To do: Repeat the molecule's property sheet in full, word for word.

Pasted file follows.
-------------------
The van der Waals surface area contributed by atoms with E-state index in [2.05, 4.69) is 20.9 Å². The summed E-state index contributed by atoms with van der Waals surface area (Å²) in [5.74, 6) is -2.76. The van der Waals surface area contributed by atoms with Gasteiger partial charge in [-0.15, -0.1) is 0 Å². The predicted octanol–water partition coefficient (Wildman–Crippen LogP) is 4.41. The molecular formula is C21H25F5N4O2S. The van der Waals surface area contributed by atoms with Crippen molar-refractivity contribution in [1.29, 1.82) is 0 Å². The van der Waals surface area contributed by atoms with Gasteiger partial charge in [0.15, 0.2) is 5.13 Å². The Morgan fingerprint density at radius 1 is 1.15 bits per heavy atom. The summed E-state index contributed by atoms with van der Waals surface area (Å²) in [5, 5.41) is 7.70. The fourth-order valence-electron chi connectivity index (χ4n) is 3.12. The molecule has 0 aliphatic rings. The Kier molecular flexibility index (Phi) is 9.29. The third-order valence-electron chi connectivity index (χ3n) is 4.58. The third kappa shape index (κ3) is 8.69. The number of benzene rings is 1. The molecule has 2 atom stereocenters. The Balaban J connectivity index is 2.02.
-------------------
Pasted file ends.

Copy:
The van der Waals surface area contributed by atoms with E-state index in [2.05, 4.69) is 20.9 Å². The summed E-state index contributed by atoms with van der Waals surface area (Å²) in [5.74, 6) is -2.76. The van der Waals surface area contributed by atoms with Gasteiger partial charge in [-0.15, -0.1) is 0 Å². The predicted octanol–water partition coefficient (Wildman–Crippen LogP) is 4.41. The molecular formula is C21H25F5N4O2S. The van der Waals surface area contributed by atoms with Crippen molar-refractivity contribution in [1.29, 1.82) is 0 Å². The van der Waals surface area contributed by atoms with Gasteiger partial charge in [0.15, 0.2) is 5.13 Å². The Morgan fingerprint density at radius 1 is 1.15 bits per heavy atom. The summed E-state index contributed by atoms with van der Waals surface area (Å²) in [5, 5.41) is 7.70. The fourth-order valence-electron chi connectivity index (χ4n) is 3.12. The molecule has 0 aliphatic rings. The Kier molecular flexibility index (Phi) is 9.29. The third-order valence-electron chi connectivity index (χ3n) is 4.58. The third kappa shape index (κ3) is 8.69. The number of benzene rings is 1. The molecule has 2 atom stereocenters. The Balaban J connectivity index is 2.02.